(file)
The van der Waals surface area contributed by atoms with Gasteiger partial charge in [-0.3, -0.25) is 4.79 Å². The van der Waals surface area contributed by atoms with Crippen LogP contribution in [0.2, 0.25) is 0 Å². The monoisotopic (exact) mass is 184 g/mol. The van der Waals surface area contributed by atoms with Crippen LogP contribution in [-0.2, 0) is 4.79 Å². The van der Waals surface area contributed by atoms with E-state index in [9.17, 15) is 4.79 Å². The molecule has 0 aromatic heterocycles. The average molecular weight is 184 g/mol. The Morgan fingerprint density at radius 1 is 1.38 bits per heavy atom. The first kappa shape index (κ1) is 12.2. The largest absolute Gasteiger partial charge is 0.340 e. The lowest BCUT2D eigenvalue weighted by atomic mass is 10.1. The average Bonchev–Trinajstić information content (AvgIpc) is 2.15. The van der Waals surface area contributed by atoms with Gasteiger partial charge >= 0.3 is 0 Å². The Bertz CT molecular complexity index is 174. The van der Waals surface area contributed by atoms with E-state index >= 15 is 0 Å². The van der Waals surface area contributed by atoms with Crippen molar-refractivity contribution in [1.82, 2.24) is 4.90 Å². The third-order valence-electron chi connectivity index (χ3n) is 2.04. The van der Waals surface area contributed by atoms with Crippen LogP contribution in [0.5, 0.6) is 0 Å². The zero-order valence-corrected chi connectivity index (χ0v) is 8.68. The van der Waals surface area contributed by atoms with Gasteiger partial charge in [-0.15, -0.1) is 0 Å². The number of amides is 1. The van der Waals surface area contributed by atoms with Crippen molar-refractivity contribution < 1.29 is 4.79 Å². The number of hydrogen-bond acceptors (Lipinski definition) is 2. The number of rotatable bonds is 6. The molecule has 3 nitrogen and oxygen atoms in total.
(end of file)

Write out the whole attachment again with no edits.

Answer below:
The van der Waals surface area contributed by atoms with Gasteiger partial charge in [-0.3, -0.25) is 4.79 Å². The van der Waals surface area contributed by atoms with Crippen LogP contribution in [0.2, 0.25) is 0 Å². The monoisotopic (exact) mass is 184 g/mol. The van der Waals surface area contributed by atoms with Crippen LogP contribution in [-0.2, 0) is 4.79 Å². The van der Waals surface area contributed by atoms with E-state index in [9.17, 15) is 4.79 Å². The molecule has 0 aromatic heterocycles. The average molecular weight is 184 g/mol. The Morgan fingerprint density at radius 1 is 1.38 bits per heavy atom. The first kappa shape index (κ1) is 12.2. The largest absolute Gasteiger partial charge is 0.340 e. The lowest BCUT2D eigenvalue weighted by atomic mass is 10.1. The average Bonchev–Trinajstić information content (AvgIpc) is 2.15. The van der Waals surface area contributed by atoms with Gasteiger partial charge >= 0.3 is 0 Å². The Bertz CT molecular complexity index is 174. The van der Waals surface area contributed by atoms with E-state index >= 15 is 0 Å². The van der Waals surface area contributed by atoms with Crippen molar-refractivity contribution in [1.82, 2.24) is 4.90 Å². The third-order valence-electron chi connectivity index (χ3n) is 2.04. The van der Waals surface area contributed by atoms with Crippen LogP contribution in [0.5, 0.6) is 0 Å². The zero-order valence-corrected chi connectivity index (χ0v) is 8.68. The van der Waals surface area contributed by atoms with Gasteiger partial charge in [-0.15, -0.1) is 0 Å². The number of amides is 1. The van der Waals surface area contributed by atoms with Crippen molar-refractivity contribution < 1.29 is 4.79 Å². The number of hydrogen-bond acceptors (Lipinski definition) is 2. The number of rotatable bonds is 6. The molecule has 3 nitrogen and oxygen atoms in total.